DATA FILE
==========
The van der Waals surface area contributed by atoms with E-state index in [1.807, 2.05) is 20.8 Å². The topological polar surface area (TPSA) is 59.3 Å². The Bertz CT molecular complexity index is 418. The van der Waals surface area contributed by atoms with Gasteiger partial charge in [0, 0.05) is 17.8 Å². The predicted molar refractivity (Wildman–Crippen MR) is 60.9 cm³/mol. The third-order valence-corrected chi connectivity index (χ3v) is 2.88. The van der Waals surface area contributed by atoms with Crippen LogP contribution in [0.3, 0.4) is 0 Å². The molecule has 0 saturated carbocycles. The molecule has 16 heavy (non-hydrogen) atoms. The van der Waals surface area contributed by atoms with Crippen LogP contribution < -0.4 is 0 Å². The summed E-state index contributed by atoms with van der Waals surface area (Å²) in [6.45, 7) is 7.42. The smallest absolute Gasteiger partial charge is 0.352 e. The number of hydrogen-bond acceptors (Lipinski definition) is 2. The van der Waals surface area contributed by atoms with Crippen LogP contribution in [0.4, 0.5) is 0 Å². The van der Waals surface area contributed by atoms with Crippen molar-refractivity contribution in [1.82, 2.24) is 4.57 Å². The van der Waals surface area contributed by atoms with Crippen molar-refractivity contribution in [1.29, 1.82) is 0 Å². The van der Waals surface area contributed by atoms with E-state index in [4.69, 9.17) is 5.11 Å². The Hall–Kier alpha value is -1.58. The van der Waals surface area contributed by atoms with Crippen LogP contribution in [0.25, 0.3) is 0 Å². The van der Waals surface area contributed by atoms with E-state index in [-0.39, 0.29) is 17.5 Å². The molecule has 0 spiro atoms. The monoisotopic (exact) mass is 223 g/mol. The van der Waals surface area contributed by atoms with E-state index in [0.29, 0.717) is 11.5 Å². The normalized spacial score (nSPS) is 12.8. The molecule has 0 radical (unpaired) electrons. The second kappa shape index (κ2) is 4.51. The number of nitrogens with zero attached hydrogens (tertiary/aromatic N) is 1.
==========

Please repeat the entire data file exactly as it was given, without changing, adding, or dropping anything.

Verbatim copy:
The van der Waals surface area contributed by atoms with E-state index in [1.807, 2.05) is 20.8 Å². The topological polar surface area (TPSA) is 59.3 Å². The Bertz CT molecular complexity index is 418. The van der Waals surface area contributed by atoms with Gasteiger partial charge in [0, 0.05) is 17.8 Å². The predicted molar refractivity (Wildman–Crippen MR) is 60.9 cm³/mol. The third-order valence-corrected chi connectivity index (χ3v) is 2.88. The van der Waals surface area contributed by atoms with Crippen LogP contribution in [0.3, 0.4) is 0 Å². The molecule has 0 saturated carbocycles. The molecule has 16 heavy (non-hydrogen) atoms. The van der Waals surface area contributed by atoms with Crippen LogP contribution < -0.4 is 0 Å². The summed E-state index contributed by atoms with van der Waals surface area (Å²) in [6.45, 7) is 7.42. The smallest absolute Gasteiger partial charge is 0.352 e. The number of hydrogen-bond acceptors (Lipinski definition) is 2. The van der Waals surface area contributed by atoms with Crippen LogP contribution in [0.4, 0.5) is 0 Å². The van der Waals surface area contributed by atoms with Crippen molar-refractivity contribution in [1.82, 2.24) is 4.57 Å². The van der Waals surface area contributed by atoms with Crippen molar-refractivity contribution in [1.29, 1.82) is 0 Å². The van der Waals surface area contributed by atoms with E-state index in [4.69, 9.17) is 5.11 Å². The Hall–Kier alpha value is -1.58. The van der Waals surface area contributed by atoms with Crippen LogP contribution in [0.25, 0.3) is 0 Å². The van der Waals surface area contributed by atoms with E-state index in [-0.39, 0.29) is 17.5 Å². The molecule has 0 spiro atoms. The monoisotopic (exact) mass is 223 g/mol. The van der Waals surface area contributed by atoms with E-state index in [0.29, 0.717) is 11.5 Å². The normalized spacial score (nSPS) is 12.8. The molecule has 0 radical (unpaired) electrons. The second kappa shape index (κ2) is 4.51. The number of nitrogens with zero attached hydrogens (tertiary/aromatic N) is 1.